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VO2 Max(24 posts)

VO2 Maxsurf
Dec 4, 2001 7:59 AM
I just had my VO2 max taken, from a job physical. Have any of you done this, what were your scores and how old and fit are you (i know it varies with age). I am just looking to get something to compare to. Also, what are your resting heart rates? Why does the VO2 Max really matter. Thanks for the answers
re: VO2 Maxmorey
Dec 4, 2001 8:04 AM
VO2 max - 152
Heart Rate @ rest - 59
Age - 58 yo
Fitness - I would say fair
re: VO2 Maxsurf
Dec 4, 2001 8:09 AM
The chart i saw rated VO2 Max from 1 - 80 with 60-80 being super athletes. Are there different ways to measure VO2 Max? What were your units, i think they are
mgO2/Kg/minute or something like that.
re: VO2 Maxmorey
Dec 4, 2001 8:27 AM
Some of the readings use pounds instead of KG. If you divide I would have a figure of about 69. However, this figure is deceptive because it has nothing to do with fitness levels.
re: VO2 Maxsurf
Dec 4, 2001 8:49 AM
69 is huge, thats a great score. Why would that have nothing to do with fitness level???
re: VO2 Maxmorey
Dec 4, 2001 9:21 AM
VO2 is primarily genetic. It can be improved about 10% at most. It does not tell you if you are a fat slob or emaciated. I was just born lucky, however because of what I did most of my life, aerobic fitness was not a great concern. It is now!! Try and get a good book on Exercise Physiology. Dr. Lamb has published a few. Gives you a better understanding.
it can be changedsurf
Dec 4, 2001 9:34 AM
I was able to increase from 38 to 54 in about 6 months, so it can be changed. I went from recreational basketball and surfing where i thought i was in shape(38) to doing a sprint triathlon and biking alot (54). Hopefully there is room for more improvement. I guess a change of 10% when your already in good shape would be harder to accomplish.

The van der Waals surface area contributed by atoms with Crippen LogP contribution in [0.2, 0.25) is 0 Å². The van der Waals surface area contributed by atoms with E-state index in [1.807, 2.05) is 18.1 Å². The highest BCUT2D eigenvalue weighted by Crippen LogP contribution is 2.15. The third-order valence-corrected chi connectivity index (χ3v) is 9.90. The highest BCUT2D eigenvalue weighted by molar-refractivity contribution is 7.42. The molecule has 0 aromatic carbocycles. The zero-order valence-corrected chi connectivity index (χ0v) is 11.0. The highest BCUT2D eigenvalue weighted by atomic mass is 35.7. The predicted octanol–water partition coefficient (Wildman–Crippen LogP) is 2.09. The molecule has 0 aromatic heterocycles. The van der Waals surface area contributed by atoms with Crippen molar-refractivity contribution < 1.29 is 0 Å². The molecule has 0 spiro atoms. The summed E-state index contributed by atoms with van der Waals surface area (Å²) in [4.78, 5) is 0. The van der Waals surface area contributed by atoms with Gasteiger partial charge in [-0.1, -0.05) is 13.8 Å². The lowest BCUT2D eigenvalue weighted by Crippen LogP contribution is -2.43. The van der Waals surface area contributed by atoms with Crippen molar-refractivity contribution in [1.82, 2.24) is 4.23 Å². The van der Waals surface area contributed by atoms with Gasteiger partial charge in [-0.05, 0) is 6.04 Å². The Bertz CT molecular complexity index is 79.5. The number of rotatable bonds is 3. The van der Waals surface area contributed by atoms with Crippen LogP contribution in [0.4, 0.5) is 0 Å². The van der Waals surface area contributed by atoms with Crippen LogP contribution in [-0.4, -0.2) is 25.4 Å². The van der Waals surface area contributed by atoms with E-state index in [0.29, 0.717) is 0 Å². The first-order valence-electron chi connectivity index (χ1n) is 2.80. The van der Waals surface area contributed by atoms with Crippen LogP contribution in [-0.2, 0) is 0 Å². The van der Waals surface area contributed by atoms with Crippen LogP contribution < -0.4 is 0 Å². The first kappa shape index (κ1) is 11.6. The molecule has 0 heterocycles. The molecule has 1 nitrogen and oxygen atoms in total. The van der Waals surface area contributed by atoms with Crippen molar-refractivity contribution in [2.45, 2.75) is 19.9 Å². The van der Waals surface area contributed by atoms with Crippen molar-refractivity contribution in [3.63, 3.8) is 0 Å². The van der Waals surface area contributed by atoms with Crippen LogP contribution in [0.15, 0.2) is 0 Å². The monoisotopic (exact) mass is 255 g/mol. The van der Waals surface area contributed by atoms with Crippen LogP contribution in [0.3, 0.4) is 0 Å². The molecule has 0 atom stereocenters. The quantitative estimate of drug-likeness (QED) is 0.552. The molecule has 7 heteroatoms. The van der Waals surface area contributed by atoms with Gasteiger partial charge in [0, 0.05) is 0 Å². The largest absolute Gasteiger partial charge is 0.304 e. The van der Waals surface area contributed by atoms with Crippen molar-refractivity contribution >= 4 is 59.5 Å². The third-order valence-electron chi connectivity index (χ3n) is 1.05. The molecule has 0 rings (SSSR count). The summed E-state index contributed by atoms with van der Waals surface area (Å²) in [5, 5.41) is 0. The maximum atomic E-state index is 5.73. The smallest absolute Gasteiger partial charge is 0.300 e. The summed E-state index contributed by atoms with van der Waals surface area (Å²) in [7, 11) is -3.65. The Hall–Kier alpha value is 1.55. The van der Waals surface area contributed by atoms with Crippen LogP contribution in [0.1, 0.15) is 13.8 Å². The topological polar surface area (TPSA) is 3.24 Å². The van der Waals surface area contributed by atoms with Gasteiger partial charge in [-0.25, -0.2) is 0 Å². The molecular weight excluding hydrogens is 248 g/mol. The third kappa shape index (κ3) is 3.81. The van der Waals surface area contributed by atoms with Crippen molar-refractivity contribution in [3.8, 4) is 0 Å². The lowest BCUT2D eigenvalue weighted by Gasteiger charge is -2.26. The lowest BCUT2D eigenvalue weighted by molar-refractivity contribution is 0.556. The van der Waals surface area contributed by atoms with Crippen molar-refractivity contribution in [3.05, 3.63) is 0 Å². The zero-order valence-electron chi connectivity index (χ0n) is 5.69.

it can be changedmorey
Dec 4, 2001 9:37 AM
I have always felt that it could be changed greater than 10%. However, you have to realize that 10% is only an averagew figure and maybe just a generalization.
it can be changedJon
Dec 4, 2001 9:48 AM
Some research I've read indicates that in sedentary subjects VO2 max can be changed by as much as 20%.
However, I think in a relatively fit person 10 - 15% is more realistic. BTW, Morey, your aerobic genetics are
world class! You missed your calling. You should've be an elite-level trackie! I'm jealous.
it can be changedmorey
Dec 4, 2001 10:09 AM
Actually, I ran Track 220 and 440 in college. Now 200 meters and 400 meters. Was pretty good. Then I got a wild hair because I was real thin, to be a bodybuilder. I did this until 1992, at which point I had to retire. In retrospect, I wish I had been more serious about cycling/track. Que Sera Sera!
it can be changedpeloton
Dec 4, 2001 10:16 AM
69 is a great score for VO2 max. That sort of range puts one into the same ballpark at NCAA Div 1 runners for reference. Pretty elite, and that shows incredible aerobic potential. I heard the Indurain's VO2 max was around 90. No wonder he was able to push his large frame up hills with his mouth frequently closed even in the TDF. He also was able to make great usage of a large percentage of his VO2 max before having to back off. Having a high VO2 max is great, it shows the potential for being able to transport O2 at a great rate. Thing to consider is that what percentage of your VO2 max that you can get to before OBLA (Onset of blood lactate accumulation) is really key. Someone who can get to a higher percentage of their lower VO2 max before getting bogged down by lactate accululation is doing better than someone who has a high VO2, but low OBLA (called AT, or LT too). There are so many factors in oxygen transport and oxidatative metabolism that I wouldn't worry too much about one number. Just try to make the most of what you have.